Iconic Suffolk seaside town where everyone wants to move to

With many people now choosing to work from home permanently and, at the very least, stay out of the office more from now on, many are looking to relocate to the countryside.

Rural homes have many of the things that those who live in cities dream of – more space and less noise, amongst other things, and most importantly often for much less money too.

It’s meant that one Suffolk town, in particular, has got even more interest from people looking to move out of their city.

Garrington, a property finding agency, revealed Aldeburgh, Suffolk, was one of the top destinations. Aldeburgh is located on the coast and about 90 minutes from Cambridge.

Aldeburgh, Suffolk
(Image: coastalrunner/iStockphoto)

Of the top ten places mentioned in Garrington’s list where people want to move, it was the only place in the East of England.

Cambridge was mentioned in the report but its high house prices meant it wasn’t ranked so positively.

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Many will be familiar with the picturesque Aldeburgh, as it’s not only an easy day trip from Cambridge down the A14, but it is also world-renowned for its fish and chips.

It even has an annual sailing regatta and a week-long carnival.

The town itself is absolutely beautiful, and to reach it first requires meandering through the gently rolling hills and forests of Suffolk. Travellers then pass through the new part of the town.

Once you pass the huge church you get the first true glimpse of the sea, as the road drops down the hill into the old fishing village which has not changed in decades.

The town is practically built on the shingle beach, with a large sea wall holding the tide back from the dozens of tiny chocolate box houses that were once home to intrepid fishermen.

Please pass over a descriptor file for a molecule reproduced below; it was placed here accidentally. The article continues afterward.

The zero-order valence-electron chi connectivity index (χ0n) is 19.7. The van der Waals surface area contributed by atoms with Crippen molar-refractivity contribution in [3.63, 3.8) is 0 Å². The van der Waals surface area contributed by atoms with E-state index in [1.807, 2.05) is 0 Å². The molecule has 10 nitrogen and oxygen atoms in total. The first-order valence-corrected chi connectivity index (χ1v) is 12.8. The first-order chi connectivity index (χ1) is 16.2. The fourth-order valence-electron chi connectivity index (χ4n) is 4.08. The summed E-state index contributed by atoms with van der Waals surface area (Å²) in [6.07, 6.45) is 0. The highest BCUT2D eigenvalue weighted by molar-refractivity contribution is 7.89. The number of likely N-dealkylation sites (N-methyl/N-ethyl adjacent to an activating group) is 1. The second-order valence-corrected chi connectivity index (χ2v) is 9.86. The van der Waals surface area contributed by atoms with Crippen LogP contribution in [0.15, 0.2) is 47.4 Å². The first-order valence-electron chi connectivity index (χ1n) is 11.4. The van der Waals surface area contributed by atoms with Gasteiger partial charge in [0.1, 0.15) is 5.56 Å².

Wooden fishing boats sit on the beach in places, and some are still used today.

Fresh fish and seafood can be bought from one of a row of fish huts in the northern part of the town.

The southern side leads to the Alde River which bends around the back of the town, meaning that from every direction you have incredible views.

Aldeburgh’s claim to fame

English composer and founder of the Aldeburgh Festival, Benjamin Britten (1913 – 1976), gives a speech at the opening of the new Snape Maltings Concert Hall, at the start of the twentieth Aldeburgh Festival, Suffolk, 2nd June 1967. Queen Elizabeth II (left) performed the official opening.
(Image: Peter Dunne/Daily Express/Hulton Archive/Getty Images)

Aldeburgh was the home of one of the country’s most famous composers Benjamin Britten.

The town is also the home of actors Miranda Raison and Bill Nighy.

Aldeburgh also has strong connections to Cambridge, with various college masters calling it home.

It was the birthplace of suffragist Dame Millicent Fawcett, who founded Newnham College and who has a blue plaque dedicated to her in Trumpington.

Things to do in Aldeburgh

The scallop sculpture, on Aldeburgh beach, dedicated to Benjamin Britten, is now a rusty brown. By Anne Jedrzejewski

There is plenty going on in the deceptively relaxed town.

Aldeburgh boasts plenty of independent tea rooms, cafes, a cheese shop and clothing shops as well as a few bigger brands like Crew and Joules.

There is also a brilliant independent book shop, which is the perfect place for finding a beach read.

There’s even an annual sailing regatta and a week-long carnival.

With many of us now able to work from home, and it being unlikely that we will ever fully return to working from offices, it’s no surprise that people are seeking out places like Aldeburgh to live full time.

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